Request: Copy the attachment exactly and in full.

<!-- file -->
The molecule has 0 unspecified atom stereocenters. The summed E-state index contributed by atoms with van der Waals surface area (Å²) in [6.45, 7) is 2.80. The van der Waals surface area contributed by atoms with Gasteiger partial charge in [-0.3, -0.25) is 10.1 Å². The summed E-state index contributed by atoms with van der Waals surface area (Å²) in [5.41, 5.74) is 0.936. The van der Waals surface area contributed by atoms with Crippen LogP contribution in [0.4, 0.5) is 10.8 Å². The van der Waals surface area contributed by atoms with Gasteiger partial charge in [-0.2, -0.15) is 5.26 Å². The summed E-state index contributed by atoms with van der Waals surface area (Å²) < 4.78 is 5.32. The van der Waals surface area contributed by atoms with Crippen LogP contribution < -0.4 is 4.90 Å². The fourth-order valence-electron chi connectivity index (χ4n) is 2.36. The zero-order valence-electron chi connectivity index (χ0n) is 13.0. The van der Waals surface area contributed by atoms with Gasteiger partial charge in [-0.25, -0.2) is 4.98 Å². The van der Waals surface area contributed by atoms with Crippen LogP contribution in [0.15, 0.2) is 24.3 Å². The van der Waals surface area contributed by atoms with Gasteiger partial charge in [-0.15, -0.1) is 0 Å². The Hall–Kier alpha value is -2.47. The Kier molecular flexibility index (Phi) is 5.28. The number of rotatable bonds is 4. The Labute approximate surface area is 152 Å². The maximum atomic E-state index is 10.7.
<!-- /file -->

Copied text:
The molecule has 0 unspecified atom stereocenters. The summed E-state index contributed by atoms with van der Waals surface area (Å²) in [6.45, 7) is 2.80. The van der Waals surface area contributed by atoms with Gasteiger partial charge in [-0.3, -0.25) is 10.1 Å². The summed E-state index contributed by atoms with van der Waals surface area (Å²) in [5.41, 5.74) is 0.936. The van der Waals surface area contributed by atoms with Crippen LogP contribution in [0.4, 0.5) is 10.8 Å². The van der Waals surface area contributed by atoms with Gasteiger partial charge in [-0.2, -0.15) is 5.26 Å². The summed E-state index contributed by atoms with van der Waals surface area (Å²) < 4.78 is 5.32. The van der Waals surface area contributed by atoms with Crippen LogP contribution < -0.4 is 4.90 Å². The fourth-order valence-electron chi connectivity index (χ4n) is 2.36. The zero-order valence-electron chi connectivity index (χ0n) is 13.0. The van der Waals surface area contributed by atoms with Gasteiger partial charge in [-0.25, -0.2) is 4.98 Å². The van der Waals surface area contributed by atoms with Crippen LogP contribution in [0.15, 0.2) is 24.3 Å². The van der Waals surface area contributed by atoms with Gasteiger partial charge in [-0.15, -0.1) is 0 Å². The Hall–Kier alpha value is -2.47. The Kier molecular flexibility index (Phi) is 5.28. The number of rotatable bonds is 4. The Labute approximate surface area is 152 Å². The maximum atomic E-state index is 10.7.